Liberty County, South Carolina


Years in Existence

County Seat


1785 - 1798


N/A - Abolished in 1798

First Settled

First Settled By

Significance of County Name


Welsh Baptists

American Revolution

A History of Liberty County

The 1785 Act known as "the County Court Act" established new counties across the state of South Carolina, one being Liberty County, which was carved out of the continuing, overarching Georgetown District. Liberty County, as establihsed in 1785, was roughly equivalent to the succeeding Marion District/County of 1798, which at that time included all of present-day Marion and Dillon counties, as well as a good part of Florence County.

All of the newly-created counties within Georgetown District of 1785 became inactive quickly - they simply failed to take root with the local population because all of the previous records, deeds, and legal documents were still being maintained at the Georgetown District offices in Georgetown.

Apparently, the state never got around to erecting court houses or other public buildings in the newly-defined counties within Georgetown District between 1785 and 1798, thus adding to the failure of the new counties to take root with the local citizens.

In 1790, the first United States Census was conducted and the geopolitical breakdown for the enumerations included the existing seven "overarching Districts" as well as a mix of the newly-established counties of 1785 and some of the older-established parishes. There is no mention of Liberty County in the 1790 U.S. Census, all residents were listed under the long-established name of Prince George's, Winyah Parish.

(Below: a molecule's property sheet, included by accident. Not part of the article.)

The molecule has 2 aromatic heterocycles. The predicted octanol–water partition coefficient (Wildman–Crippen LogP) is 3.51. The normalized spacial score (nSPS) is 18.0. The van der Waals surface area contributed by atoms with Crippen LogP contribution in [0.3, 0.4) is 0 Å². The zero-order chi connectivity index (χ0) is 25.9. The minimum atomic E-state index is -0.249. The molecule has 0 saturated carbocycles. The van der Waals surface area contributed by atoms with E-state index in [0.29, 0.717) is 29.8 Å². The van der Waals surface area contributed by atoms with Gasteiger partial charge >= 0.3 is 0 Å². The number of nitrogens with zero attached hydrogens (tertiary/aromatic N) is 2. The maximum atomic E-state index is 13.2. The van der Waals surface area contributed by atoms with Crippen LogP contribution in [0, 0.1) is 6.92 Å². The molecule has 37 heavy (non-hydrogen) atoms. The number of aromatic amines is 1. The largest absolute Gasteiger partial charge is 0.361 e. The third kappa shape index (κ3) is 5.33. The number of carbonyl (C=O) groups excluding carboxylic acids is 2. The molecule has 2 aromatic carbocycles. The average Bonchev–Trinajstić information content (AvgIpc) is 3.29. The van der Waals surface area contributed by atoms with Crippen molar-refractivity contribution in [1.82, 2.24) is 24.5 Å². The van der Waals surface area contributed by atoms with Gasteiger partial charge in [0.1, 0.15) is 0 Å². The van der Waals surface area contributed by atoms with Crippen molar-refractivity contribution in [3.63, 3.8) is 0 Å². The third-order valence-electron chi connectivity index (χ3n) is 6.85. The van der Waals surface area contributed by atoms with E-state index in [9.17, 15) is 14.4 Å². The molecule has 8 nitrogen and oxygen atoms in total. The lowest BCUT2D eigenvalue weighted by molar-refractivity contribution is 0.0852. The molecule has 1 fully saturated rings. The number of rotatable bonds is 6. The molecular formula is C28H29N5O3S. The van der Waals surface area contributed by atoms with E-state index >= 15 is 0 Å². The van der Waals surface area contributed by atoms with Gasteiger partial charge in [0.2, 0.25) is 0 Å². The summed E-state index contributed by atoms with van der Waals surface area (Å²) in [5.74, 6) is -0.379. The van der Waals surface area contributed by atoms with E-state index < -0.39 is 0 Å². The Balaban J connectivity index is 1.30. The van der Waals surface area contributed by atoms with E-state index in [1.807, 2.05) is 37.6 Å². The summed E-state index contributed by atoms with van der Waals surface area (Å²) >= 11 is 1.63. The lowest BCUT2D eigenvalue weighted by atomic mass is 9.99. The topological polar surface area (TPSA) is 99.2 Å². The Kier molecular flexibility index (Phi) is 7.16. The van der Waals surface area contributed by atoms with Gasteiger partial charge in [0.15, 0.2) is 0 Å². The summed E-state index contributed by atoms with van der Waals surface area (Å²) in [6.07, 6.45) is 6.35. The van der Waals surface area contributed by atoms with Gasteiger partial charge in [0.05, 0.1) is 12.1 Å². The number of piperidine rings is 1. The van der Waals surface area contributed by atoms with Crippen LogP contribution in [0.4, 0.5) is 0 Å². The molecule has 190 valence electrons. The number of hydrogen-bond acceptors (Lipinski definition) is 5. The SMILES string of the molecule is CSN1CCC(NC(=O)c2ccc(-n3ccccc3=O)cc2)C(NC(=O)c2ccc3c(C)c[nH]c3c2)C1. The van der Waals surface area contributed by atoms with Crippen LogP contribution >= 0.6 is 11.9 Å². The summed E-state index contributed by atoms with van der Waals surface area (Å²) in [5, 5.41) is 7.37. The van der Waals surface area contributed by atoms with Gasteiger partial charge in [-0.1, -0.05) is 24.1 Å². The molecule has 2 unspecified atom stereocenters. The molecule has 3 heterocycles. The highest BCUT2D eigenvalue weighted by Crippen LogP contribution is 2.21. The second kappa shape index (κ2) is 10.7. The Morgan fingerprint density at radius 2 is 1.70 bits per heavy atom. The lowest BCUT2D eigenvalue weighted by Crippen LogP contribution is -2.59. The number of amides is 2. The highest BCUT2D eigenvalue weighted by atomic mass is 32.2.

In the 1800 U.S. Census, this location was identified as Liberty County, even though the name of Marion District/County had been established via legal Act in 1798. Apparently, the news had not made it to the officials preparing the 1800 census.

In the year of 1798, the locals struggled with the subject of what to name their county. Liberty was certainly considered, since the citizens certainly enjoyed their new-found freedom from the British Crown. It is currently unknown what other alternatives they considered during their deliberations for a new district/county name during 1798, but their final decision was probably a "no brainer."

In late 1798, the locals finally decided upon the new name - Marion District (county), named after Brigadier General Francis Marion, the legendary "Swamp Fox" that had frustrated the British Army all during the American Revolution.

Originally part of colonial Craven County, Marion County has also been part of Prince George's, Winyah Parish (1721), Prince Frederick's Parish (1734), St. Mark's Parish (1757), and St. David's Parish (1768), which served as early religious and civic jurisdictions. This area, which became part of newly-formed Georgetown District in 1769, was given its 1798 boundaries and named Liberty County in 1785. In 1798, it was renamed Marion District, and, in 1868, Marion County. In 1888, Florence County was carved out of Marion County, and in 1910, Dillon County was carved out, leaving Marion County with its present-day boundaries.
Researchers should be aware that there have been two Marion Counties in South Carolina:

Marion County (Georgetown District) was formed as Liberty County in 1785 but was not fully functional. It was revitalized as Marion District in 1798. Many deeds from the colonial period are recorded in the deed books of this county after 1798. This area was partly in the former parishes of Prince Frederick's and Prince George's., Winyah. An unusual series of tax lists 1808-1835 survives for this county.

Marion County (Charleston District) was one of the counties which also never functioned, also in the lowcountry. It was formed in 1785 in the overarching Charleston District, and corresponded roughly to St. John's, Berkeley Parish. Any records pertaining to this area will be in the Charleston County records.


© 2007 - J.D. Lewis - PO Box 1188 - Little River, SC 29566 - All Rights Reserved